Marriott Basin + gossip

Mountain Forecast claimed that while it would be overcast in the Duffey area, Mt Marriott was tall enough that it would be poking out of the clouds on Saturday. Birgit Rogalla, Tereza Jarnikova and I left Vancouver at 5:30 AM, dropped our stuff off at the Wendy Thompson Hut beside the massive luxurious outhouse the ACC is constructing. This thing is a MONSTER. It has two levels. It has its own covered bridge from the top floor of the hut. It’s probably half the size of Brew. Wow. We could learn a thing or two. If the VOC had an outhouse that big it would sleep 12.

We also heard an interesting bit of local gossip from the ACCers. Apparently, the water treatment system on the new Spearhead hut wasn’t finished in time for the grand opening, so in the interim they’re flying in potable water by helicopter! Even though the hut’s right beside a big lake! 100,000 people march against climate change in Vancouver, and yet…

The clouds start to clear. Photo Birgit.

The clouds start to clear. Photo Birgit.

Tereza was sick, so she napped in the hut while Birgit and I wandered off into the fog with a map and competing memories of Matt Gunn’s route description. We started off wrong and arrived at the wrong lake. Luckily it was connected to the right drainage, and we followed the creek up the valley with surprising difficulty: plenty of microterrain that was confusing in the fog. Map in hand, we walked a few unnecessary circles over massive boulders, traversed a hard steep snow slope, then scrambled up onto the ridge and out of the clouds. From there we followed roughly the height of land to the summit and had good views of Cayoosh, Joffre, and Matier poking up into the sun.

Final trip for my beloved hiking pants? Photo Birgit.

Final trip for my beloved hiking pants? Photo Birgit.

Descending back into the valley, it cleared a little and it was obvious how much we’d gone off route. It turns out that the route described in Matt Gunn’s scrambles book is wrong (or at least, unnecessarily difficult and indirect). He describes walking up the “mini valley” and the crossing a snow slope to gain the ridge by scrambling up climber’s left at the valley’s head. In fact, it’s much better to avoid the snow slope and scramble up the center of the valley along an easy leftward-trending bench under the cliffs (If you’re interested in a GPS track let me know, or look on Bivouac).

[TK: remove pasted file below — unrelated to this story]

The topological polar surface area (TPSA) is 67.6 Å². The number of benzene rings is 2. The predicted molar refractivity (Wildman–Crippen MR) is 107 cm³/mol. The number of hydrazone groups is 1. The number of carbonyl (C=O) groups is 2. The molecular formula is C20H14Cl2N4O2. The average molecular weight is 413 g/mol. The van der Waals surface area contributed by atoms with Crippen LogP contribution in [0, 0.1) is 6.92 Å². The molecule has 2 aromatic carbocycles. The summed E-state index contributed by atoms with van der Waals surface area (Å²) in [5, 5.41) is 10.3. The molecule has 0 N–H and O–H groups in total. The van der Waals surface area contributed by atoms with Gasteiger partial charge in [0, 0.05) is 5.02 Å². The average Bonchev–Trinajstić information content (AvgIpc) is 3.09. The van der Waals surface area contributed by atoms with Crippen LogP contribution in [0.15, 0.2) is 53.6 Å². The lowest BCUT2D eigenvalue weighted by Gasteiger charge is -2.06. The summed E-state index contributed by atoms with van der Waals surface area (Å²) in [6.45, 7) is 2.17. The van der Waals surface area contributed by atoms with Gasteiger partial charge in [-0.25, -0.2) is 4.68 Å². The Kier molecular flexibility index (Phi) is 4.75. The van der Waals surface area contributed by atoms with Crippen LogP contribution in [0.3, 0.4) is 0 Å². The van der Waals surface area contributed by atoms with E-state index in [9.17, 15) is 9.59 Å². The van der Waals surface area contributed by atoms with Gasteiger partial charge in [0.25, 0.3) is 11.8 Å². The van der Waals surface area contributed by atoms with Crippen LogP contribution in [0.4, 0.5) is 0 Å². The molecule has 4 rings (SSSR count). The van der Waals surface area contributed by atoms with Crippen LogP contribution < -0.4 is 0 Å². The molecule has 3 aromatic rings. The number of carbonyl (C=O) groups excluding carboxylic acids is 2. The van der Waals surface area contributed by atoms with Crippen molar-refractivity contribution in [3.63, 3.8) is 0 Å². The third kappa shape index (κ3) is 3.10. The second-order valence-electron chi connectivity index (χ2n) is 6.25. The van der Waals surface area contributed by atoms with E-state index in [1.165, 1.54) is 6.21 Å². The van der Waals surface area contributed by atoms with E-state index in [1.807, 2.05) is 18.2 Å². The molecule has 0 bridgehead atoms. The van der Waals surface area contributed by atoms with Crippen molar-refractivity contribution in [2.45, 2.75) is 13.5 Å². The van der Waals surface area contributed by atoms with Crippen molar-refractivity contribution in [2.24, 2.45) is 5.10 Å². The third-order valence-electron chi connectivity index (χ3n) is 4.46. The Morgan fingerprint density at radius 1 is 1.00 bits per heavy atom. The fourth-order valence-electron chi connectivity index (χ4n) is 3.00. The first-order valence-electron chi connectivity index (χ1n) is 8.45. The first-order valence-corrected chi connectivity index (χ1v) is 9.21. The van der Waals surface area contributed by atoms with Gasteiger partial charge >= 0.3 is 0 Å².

The summit! Photo Birgit.

The summit!

The way down was much faster because we were able to avoid the big boulderfields and walk across the heather instead. We followed the recommended route from the recommended lake back to the hut and arrived just as the sun set. I had trouble getting into the hut to meet Tereza because one of the outhouse-builders was very insistent that no non-ACCers were allowed inside. Luckily Tereza rescued me.

Photo Birgit.

Photo Birgit.

We talked with a very friendly outhouse-builder for a while—Bryce—then headed off into the rain to cook and sleep. In the morning Birgit and I dropped in on a beginner-friendly VOC trip at a nearby lake. They were a bit cold and a bit damp but still cheery (I heard someone slept in their rain gear because their sleeping bag was so wet?!). Before walking out to the cars, we examined the old outhouse, which had a very simple liquid-solid separation system: Two seats! One for pooing, one for peeing, each clearly labelled.

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One Response to Marriott Basin + gossip

  1. Roland Burton says:

    I had the good fortune to be taken up to the Wendy Thompson Chalet this summer, and I couldn’t help but notice the outhouse, as I was “outhouse person” for several years before I decided to let others learn this valuable skill. When I heard that Nick might be building a new outhouse for Phelix (maybe next summer as it turns out) I sent him this